Toki Underground Launching Lunch Service Nov. 4th on H Street, Daikaya Launches donburi-mono and lavash wraps Lunch in Chinatown

1234 H Street, NE

From Toki Underground:

“Serving lunch for the first time ever
Beginning November 4, 2013
Mon-Sat, 11:30am-2:30pm

First come, first serve”

They will also be popping up in NoMa at Union Market:

“Wed-Sat, October 23-November 3, 2013
Closed Sundays
Union Market Shoyu Ramen $12”

705 6th Street, NW

From a press release:

“Daikaya, the 90-seat izakaya by Partners Daisuke Utagawa, Yama Jewayni and Executive Chef/Partner Katsuya Fukushima, is pleased to introduce lunch service Monday through Friday, from 11:30 AM until 2 PM. Daikaya’s new lunch will begin by offering a tempting selection of donburi-mono and lavash wraps.

“Donburi-mono relates to things served in donburi, a large bowl used for food, mostly for rice. It refers to dishes that have rice on the bottom and then are topped with something savory,” explains Daisuke Utagawa. “It has a sauce on the rice itself, but the sauce never overpowers the toppings, rather it complements it. Rice is the prominent ingredient for donburi-mono and it is a typical Japanese one-dish meal. The toppings for donburi-mono can vary from raw sashimi to cooked fried, simmered, grilled, braised meats and fish.”

Daikaya is serving traditional donburi-mono, as well as versions with a new twist as Executive Chef Katsuya Fukushima is creating a unique spin on the classic rice bowls which are priced from $10 to $15. Guests can anticipate standouts such as Loco Moco, a traditional Hawaiian meal that includes Hamburg steak, high quality Japanese rice, fried egg, tangy red wine and Worcestershire sauce and a touch of Japanese mustard on the side of the bowl.

“Loco Moco is a traditional meal in the cuisine of Hawaii which originated in Hilo where my father’s side of my family originated,” states Executive Chef Katsuya Fukushima. “There are many variations, but the essential Loco Moco consists of white rice, topped with a hamburger patty, a fried egg, and brown gravy. At Daikaya we keep with the Hawaiian tradition while combining my Japanese heritage with the Japanese version of the Salisbury steak or hambagu,” says Fukushima.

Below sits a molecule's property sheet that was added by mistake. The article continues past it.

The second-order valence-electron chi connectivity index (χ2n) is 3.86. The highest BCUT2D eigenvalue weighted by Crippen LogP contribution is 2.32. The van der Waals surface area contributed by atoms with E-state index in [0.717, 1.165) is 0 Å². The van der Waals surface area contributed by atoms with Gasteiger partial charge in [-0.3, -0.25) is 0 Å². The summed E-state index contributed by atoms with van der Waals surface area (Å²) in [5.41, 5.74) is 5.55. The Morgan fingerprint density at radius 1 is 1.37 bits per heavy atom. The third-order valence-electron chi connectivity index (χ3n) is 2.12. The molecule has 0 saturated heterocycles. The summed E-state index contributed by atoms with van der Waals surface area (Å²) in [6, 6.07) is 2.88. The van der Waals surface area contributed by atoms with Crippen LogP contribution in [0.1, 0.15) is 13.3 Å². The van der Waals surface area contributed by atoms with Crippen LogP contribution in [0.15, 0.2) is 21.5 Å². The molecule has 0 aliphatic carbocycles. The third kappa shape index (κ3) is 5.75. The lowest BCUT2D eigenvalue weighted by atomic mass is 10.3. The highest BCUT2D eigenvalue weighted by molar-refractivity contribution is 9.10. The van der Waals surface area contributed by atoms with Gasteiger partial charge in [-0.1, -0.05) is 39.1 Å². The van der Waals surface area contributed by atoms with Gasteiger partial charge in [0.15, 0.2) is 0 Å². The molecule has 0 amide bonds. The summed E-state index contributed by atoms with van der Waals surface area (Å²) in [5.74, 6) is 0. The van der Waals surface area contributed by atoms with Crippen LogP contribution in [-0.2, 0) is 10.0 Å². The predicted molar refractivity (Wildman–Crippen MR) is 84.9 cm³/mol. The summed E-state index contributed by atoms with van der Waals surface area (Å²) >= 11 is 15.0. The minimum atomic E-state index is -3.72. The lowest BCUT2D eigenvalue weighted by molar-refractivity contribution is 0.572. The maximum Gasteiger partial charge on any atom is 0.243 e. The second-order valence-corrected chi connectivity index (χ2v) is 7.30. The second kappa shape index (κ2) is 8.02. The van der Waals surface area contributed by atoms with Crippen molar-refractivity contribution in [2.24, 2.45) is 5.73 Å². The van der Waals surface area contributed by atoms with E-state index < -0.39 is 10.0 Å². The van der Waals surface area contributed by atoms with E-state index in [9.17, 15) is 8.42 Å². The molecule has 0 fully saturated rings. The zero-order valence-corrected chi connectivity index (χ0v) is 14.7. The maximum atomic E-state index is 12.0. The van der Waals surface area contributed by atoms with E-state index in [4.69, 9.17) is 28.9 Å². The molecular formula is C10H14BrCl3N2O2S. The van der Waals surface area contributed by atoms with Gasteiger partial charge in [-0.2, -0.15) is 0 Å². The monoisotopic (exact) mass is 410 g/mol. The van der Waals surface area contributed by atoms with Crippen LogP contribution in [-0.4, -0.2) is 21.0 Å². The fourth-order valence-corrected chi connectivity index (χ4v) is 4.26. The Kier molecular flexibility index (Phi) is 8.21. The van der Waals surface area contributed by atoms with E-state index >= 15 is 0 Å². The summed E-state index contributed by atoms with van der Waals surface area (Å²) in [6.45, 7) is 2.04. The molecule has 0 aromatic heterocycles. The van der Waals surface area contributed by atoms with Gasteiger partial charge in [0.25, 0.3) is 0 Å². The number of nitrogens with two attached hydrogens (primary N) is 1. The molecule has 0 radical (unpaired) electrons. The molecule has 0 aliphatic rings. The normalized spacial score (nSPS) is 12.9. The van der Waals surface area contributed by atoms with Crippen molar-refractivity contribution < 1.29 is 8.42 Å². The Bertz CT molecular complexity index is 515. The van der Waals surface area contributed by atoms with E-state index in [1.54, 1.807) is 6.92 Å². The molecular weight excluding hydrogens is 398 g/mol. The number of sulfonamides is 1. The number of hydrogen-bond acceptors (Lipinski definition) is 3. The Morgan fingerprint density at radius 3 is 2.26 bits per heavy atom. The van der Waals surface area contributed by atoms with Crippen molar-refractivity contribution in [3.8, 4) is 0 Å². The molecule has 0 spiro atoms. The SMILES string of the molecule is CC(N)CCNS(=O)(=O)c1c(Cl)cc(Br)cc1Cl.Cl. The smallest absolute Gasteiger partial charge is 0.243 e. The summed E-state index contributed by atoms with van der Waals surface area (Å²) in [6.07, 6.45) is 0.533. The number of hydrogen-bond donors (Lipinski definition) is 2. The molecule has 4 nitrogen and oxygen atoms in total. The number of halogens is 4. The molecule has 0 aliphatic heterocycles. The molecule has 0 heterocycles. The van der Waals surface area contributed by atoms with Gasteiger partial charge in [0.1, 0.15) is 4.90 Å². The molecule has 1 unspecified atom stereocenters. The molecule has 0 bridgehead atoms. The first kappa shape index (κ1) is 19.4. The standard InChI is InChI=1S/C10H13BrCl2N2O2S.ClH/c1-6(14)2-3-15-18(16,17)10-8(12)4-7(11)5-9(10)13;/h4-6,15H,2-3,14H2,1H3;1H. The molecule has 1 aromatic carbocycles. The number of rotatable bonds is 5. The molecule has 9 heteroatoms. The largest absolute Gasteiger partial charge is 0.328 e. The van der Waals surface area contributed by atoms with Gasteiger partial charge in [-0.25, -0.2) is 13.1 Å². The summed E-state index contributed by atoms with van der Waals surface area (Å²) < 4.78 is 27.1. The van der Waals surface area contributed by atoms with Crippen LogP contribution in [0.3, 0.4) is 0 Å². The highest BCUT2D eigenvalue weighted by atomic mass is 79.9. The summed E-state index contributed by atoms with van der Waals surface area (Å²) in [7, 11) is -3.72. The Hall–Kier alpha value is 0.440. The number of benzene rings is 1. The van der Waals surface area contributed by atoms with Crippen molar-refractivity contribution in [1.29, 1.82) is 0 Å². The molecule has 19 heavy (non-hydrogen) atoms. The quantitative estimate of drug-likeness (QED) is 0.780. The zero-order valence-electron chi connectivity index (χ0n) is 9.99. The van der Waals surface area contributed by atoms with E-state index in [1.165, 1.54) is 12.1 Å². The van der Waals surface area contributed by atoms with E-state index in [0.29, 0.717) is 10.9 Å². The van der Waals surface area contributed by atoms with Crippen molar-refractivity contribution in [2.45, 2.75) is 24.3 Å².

The Chicken Bowl with Yakitori and Osen Egg, made from a combination of Yakitori chicken, house-made teriyaki sauce, high quality Japanese rice, Onsen egg, Scallions and toasted coconut, is another favorite from Chef ‘s childhood. “This is another twist on a dish I grew up as a kid living in Hawaii…teri chicken or teriyaki chicken. I thought it would be humorous to add an onsen-style egg to get the chicken and the egg combo,” says Fukushima.

Guests will also enjoy the Curry Bowl with Potatoes, Carrots and Peas “Curry was introduced to the Japanese in the mid 1800’s by the British. I grew up loving kare which is quite different from Thai or Indian curry. It is thick and rich. Sometimes it is spicy but for the most part on the sweet side. I wanted to offer a vegetarian curry in the style of Japanese kare. Fukujinzuke typically accompanies kare raisu,” acknowledges Chef Fukushima. The curry bowl includes, high quality Japanese rice, Kare, carrots, onions, potatoes, peas, corn and Fukujinzuke (Pickled daikon).

Also included on the lunch menu is Pork Katsu Kare – Tonkatsu With Curry Sauce; Tekkadon – Thinly Sliced Raw Tuna, Sesame Seeds, Nori & Scallion, Sashimi tuna tossed in soy-sesame dressing, with fresh marinated cucumber, sushi ginger, and nori; Unadon – Grilled Eel with Eel Sauce, traditional Japanese eel dish with Sansho peppers; Salmon & Ikura Donburi, with Sashimi salmon tossed in soy-sesame dressing and marinated salmon roe; Pork Belly & Fried Egg with Kimchee-Miso, Confit/Braised pork belly, kimchee, fried egg, and Sisig Donburi, a twist on Filipino sizzling pork hash with onsen egg served over Japanese white rice.

For those who prefer a sandwich for lunch, Daikaya will offer lavash wraps, priced from $12 to $14 each. Choices include Pork Katsu Kare, tonkatsu and curry with shredded cabbage; Karaage, chicken karaage, bacon, cabbage, tomato and shichimi kewpie mayo, as well as Pork Belly, confit and braised pork belly served with kimchee, fried egg and kimchee-miso.”

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